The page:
Executive Remuneration and Corporate Governance in the EU: Convergence, Divergence, and Reform Perspectives

Posted: 30 Nov 2007

See all articles by Guido Ferrarini

Guido Ferrarini

University of Genoa - Law Department and Centre for Law and Finance; European Corporate Governance Institute (ECGI)

Niamh Moloney

London School of Economics - Law Department; European Corporate Governance Institute (ECGI)

Abstract

This article examines the current controversy as to the effectiveness of executive remuneration as a tool of corporate governance but places the analysis in the particular context of the dispersed ownership/blockholding ownership faultline which runs across European corporate governance. It reveals that there is a close relationship between governance systems and the sophistication and rigour of the regulatory response to executive remuneration. To place the European responses to the executive remuneration question in context, Part I sets out the main theoretical arguments which frame the executive remuneration debate and examines the link between remuneration and corporate governance. Part II examines, in the light of the preceding discussion, the regulatory strategies adopted by EU Member States with regard to executive remuneration and reveals the extent to which their responses track corporate governance systems in terms of sophistication and degree of intervention in remuneration practices, particularly with respect to disclosure. Overall, regulatory strategies focus on company disclosure and corporate governance structures, and are grounded both in public regulation and in corporate governance best practices. Part III discusses reform perspectives with particular reference to the 2002 Winter Report and the 2003 Company Law Action Plan.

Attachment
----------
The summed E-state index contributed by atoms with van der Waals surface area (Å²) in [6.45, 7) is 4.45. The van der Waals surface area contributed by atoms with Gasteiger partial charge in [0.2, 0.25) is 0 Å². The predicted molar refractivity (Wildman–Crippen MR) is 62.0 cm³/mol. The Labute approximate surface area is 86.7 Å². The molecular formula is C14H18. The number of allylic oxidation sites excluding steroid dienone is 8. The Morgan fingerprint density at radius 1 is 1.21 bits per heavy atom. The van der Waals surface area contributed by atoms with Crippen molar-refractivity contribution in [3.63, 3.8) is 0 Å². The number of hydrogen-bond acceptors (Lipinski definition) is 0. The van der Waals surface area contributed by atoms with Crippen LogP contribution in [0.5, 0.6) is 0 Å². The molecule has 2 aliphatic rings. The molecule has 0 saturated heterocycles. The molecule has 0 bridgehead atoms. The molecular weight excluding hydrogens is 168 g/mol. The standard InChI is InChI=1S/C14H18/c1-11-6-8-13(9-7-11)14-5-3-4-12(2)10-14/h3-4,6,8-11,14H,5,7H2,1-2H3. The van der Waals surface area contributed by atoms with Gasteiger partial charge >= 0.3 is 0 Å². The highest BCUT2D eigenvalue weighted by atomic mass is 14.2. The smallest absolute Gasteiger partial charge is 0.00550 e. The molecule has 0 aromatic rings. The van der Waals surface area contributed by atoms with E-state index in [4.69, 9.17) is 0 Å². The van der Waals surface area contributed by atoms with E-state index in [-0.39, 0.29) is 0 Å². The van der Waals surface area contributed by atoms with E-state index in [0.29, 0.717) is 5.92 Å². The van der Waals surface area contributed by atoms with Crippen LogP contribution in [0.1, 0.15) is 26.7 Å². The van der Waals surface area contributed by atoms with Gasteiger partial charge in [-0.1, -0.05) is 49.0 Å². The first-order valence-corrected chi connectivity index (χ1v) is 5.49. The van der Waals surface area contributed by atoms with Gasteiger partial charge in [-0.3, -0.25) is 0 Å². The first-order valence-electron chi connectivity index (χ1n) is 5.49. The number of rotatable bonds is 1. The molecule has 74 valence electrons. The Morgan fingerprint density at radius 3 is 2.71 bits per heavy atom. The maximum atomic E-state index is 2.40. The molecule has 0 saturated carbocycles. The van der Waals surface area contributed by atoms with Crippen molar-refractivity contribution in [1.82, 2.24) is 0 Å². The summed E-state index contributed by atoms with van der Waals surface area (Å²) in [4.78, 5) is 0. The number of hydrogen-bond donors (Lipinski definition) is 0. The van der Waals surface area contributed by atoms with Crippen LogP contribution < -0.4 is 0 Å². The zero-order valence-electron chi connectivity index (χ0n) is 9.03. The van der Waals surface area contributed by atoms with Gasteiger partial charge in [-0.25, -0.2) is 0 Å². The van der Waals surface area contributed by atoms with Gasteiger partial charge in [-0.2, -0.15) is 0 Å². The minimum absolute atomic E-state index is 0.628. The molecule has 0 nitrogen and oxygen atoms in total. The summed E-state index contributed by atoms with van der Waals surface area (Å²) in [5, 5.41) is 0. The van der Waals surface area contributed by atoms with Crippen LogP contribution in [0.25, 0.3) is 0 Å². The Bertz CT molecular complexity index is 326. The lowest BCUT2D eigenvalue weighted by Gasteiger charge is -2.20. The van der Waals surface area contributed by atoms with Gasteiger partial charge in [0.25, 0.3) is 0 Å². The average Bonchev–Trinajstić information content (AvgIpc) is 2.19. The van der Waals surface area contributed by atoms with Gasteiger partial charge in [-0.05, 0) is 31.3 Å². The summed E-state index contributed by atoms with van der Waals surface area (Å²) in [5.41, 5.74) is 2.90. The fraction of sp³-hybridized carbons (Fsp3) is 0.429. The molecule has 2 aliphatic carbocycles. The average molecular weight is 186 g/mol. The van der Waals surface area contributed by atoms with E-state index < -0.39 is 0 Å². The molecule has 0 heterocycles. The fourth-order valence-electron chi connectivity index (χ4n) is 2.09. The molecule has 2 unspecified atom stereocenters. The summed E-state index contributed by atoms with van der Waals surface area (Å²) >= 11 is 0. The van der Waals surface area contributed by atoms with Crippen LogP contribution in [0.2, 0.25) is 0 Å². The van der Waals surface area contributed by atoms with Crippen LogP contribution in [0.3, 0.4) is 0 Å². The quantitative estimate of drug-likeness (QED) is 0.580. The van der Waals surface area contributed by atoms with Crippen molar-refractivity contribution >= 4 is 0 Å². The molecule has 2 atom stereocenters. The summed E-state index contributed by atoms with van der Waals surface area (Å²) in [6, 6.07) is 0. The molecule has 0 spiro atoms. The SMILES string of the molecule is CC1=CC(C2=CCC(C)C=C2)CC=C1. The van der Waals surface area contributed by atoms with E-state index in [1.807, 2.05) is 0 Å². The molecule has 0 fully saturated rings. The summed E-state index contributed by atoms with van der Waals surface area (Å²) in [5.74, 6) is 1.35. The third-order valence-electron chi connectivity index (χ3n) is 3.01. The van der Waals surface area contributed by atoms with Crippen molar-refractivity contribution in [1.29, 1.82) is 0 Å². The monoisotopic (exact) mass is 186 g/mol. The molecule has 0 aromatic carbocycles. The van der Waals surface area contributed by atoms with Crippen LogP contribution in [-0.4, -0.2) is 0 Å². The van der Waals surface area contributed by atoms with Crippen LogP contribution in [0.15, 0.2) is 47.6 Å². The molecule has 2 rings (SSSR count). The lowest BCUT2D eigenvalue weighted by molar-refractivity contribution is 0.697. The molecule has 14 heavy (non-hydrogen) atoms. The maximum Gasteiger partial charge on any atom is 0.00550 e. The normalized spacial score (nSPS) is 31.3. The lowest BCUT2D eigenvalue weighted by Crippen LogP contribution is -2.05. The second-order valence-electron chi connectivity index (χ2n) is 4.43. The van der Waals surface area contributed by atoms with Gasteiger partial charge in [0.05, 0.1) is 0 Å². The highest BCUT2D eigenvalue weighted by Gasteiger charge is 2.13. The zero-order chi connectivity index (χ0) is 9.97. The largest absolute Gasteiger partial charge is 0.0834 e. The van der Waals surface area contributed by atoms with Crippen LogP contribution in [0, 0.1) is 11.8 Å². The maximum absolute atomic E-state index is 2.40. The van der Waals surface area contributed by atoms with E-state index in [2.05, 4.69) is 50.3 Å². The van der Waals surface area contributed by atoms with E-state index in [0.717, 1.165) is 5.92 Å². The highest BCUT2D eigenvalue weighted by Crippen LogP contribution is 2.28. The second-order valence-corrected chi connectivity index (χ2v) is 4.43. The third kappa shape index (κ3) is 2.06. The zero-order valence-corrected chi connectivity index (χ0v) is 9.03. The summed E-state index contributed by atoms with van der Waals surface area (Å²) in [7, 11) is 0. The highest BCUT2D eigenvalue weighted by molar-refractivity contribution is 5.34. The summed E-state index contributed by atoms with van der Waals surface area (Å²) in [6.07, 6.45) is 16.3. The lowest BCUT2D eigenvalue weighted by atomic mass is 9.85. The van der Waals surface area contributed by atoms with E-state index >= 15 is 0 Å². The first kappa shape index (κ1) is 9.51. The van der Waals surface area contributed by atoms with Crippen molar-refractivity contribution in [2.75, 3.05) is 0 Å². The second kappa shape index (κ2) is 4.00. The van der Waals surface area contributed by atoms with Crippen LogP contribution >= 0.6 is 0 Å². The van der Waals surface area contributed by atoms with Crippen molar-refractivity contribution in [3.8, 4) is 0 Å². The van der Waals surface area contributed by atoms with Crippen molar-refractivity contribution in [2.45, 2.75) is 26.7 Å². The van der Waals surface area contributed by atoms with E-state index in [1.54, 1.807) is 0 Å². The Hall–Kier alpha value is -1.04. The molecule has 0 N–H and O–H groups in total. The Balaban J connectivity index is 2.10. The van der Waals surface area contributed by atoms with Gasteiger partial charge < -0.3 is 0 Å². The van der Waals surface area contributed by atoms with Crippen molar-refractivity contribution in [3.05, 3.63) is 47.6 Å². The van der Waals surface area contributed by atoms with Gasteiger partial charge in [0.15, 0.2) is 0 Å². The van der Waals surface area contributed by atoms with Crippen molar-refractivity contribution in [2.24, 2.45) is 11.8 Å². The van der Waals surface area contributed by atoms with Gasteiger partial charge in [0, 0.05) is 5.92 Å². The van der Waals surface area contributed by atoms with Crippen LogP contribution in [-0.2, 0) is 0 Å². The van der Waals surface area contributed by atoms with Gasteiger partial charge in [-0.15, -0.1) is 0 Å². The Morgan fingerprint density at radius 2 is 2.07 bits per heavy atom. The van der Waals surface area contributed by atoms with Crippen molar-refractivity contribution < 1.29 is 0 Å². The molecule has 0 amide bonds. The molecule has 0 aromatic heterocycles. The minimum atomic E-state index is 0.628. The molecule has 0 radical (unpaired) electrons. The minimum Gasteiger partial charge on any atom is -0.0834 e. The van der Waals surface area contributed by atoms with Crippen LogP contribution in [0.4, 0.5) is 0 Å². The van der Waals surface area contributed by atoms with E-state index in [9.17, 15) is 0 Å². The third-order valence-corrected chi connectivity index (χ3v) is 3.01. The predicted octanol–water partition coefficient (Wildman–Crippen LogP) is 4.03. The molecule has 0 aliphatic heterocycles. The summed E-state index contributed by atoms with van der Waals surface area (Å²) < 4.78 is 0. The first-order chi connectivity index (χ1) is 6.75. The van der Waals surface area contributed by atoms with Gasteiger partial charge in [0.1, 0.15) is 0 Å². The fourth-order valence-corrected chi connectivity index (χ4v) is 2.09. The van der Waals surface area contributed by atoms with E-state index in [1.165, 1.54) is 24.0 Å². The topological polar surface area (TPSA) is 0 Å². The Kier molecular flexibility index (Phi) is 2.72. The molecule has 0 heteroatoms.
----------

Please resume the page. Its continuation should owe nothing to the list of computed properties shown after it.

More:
Suggested Citation

Ferrarini, Guido and Moloney, Niamh, Executive Remuneration and Corporate Governance in the EU: Convergence, Divergence, and Reform Perspectives. European Company and Financial Law Review, Vol. 1, No. 3, 2004. Available at SSRN: https://ssrn.com/abstract=1036161

Guido Ferrarini (Contact Author)

University of Genoa - Law Department and Centre for Law and Finance ( email )

Via Balbi, 22
16126 Genova, 16100
Italy
+39 010 209 9894 (Phone)
+39 010 209 9890 (Fax)

HOME PAGE: http://www.clfge.org

European Corporate Governance Institute (ECGI)

c/o ECARES ULB CP 114
B-1050 Brussels
Belgium

HOME PAGE: http://www.ecgi.org

Niamh Moloney

London School of Economics - Law Department ( email )

Houghton Street
London WC2A 2AE, WC2A 2AE
United Kingdom

European Corporate Governance Institute (ECGI)

c/o ECARES ULB CP 114
B-1050 Brussels
Belgium

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